“If I ever go to Texas of all places for college, someone, please shoot me”
–me in August 2015, 8 months before accepting my offer of admission to the University of Texas
On my list of eleven colleges to apply to, arranged by “likelihood of me actually wanting to go there,” UT Austin was ninth. It was one of those schools that I pulled off of a “Top Civil Engineering schools” ranking and slapped onto my list, as a “just in case something weird happens and I completely reevaluate what I want in life”. I already had my heart set on other schools. UT was just a placeholder.
But here I am.
I came quite close to not even applying to UT. It was December 1, the very last day to apply, and my essays weren’t done yet. Procrastination, as usual, had gotten best of me, and I didn’t feel like writing. “What was the use?” I asked myself. Weighing the cost against the likelihood of me actually attending, I nearly convinced myself to spend my time on other things. But I applied anyway.
And due to some very lucky timing, it became the school that I fell in love with. Maybe it was only because it was the first school that I got accepted into, and maybe it was only because I had just been deferred from my “dream” school days earlier and I was still trying to find ways to cope, but I started seriously considering it.
And I’m glad I did.
The more I researched this school, the quicker it moved from an ‘okay’ to ‘decent’ option; but I had my heart set on going to college somewhere with four seasons. The more I read about Austin, the more it seemed like a fun place to be; but I wanted to go to school in a small city. UT seemed like a good school, just not what I was particularly looking for.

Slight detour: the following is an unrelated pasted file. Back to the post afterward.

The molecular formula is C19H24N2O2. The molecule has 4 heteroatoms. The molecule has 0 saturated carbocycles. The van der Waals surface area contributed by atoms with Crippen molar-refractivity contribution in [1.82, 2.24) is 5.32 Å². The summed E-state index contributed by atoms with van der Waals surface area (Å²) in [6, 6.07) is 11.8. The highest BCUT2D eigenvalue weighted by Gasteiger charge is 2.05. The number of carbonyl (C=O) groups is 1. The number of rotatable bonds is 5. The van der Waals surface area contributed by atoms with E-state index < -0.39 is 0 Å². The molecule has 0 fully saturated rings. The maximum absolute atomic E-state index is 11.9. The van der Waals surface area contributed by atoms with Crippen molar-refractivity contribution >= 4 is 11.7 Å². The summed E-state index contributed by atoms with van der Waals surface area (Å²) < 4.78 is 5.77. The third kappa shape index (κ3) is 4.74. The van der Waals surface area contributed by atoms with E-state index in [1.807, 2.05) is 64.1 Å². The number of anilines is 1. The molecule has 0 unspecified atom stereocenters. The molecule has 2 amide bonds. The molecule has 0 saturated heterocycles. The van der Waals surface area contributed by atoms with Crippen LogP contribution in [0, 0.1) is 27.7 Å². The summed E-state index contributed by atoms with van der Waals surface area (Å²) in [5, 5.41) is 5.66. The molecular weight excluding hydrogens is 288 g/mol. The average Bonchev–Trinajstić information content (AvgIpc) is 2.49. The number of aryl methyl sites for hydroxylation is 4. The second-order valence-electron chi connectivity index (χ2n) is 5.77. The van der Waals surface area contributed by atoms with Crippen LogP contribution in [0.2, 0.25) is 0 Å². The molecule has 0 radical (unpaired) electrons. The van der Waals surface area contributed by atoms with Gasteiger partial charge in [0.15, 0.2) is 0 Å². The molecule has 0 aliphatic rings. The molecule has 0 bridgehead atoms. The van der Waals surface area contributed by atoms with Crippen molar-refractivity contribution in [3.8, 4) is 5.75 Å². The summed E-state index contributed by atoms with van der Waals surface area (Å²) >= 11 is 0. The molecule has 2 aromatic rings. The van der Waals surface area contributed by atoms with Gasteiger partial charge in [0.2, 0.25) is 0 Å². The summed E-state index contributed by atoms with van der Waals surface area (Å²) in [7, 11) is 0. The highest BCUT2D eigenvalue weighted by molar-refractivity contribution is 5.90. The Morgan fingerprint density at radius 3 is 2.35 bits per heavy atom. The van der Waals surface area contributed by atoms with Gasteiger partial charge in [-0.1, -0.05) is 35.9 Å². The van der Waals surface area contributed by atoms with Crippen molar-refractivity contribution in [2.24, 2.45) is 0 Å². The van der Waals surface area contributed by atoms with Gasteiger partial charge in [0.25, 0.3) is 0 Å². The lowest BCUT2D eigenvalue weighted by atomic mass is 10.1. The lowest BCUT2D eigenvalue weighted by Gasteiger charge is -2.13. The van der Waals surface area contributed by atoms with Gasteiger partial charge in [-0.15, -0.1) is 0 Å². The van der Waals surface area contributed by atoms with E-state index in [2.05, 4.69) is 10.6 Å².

But yearning for some kind of adventure, I gave it a shot. By March, I was in Austin, legitimately considering this school as a viable college option. Maybe it was the great BBQ, or maybe it was the number of Chick-fil-As in close proximity (two on campus and one a couple blocks away), or maybe it was the massive football stadium, but I liked it there.
(I really liked it.)
But it was the first college I had visited in several months. Not wanting to jump the gun, I convinced myself it was only a mediocre option at best, and for the entire month of April, I tried to pretend UT didn’t exist. I went to Cornell and went bowling and mixed concrete and stayed in a dorm that looked like a castle. I went to Illinois and ate burgers on the quad and sat in on a Theoretical Applied Mechanics class and fell in love with the red-brick campus. I looked into other schools, applied to other programs, and tried to make a well-informed, calm, rational decision.
Key word: tried. My actual college decision resulted in a few mental breakdowns and a few existential crises and a few “I’m actually just going to choose a college by picking a name out of a hat” phases. April dragged by, clawing its way through every remaining piece of my sanity. But somehow, while groping blindly around the myriad of different factors (including location, quality of engineering school, $$$, and mascot), I soon realized that UT was the college I was the most calm and content with attending. So a week before decision day, the night I got home from Illinois, I bit the bullet, paid the $200, and accepted my offer of admission.
So here I am—after spending my entire high school career planning to go to college on the West Coast, East Coast, or in the Midwest, I’m going to college in the South instead. And maybe this whole college application process didn’t go exactly how I had meticulously planned it to go–but it looks like everything is going to turn out fine after all.
Catch us blogging from Texas this fall.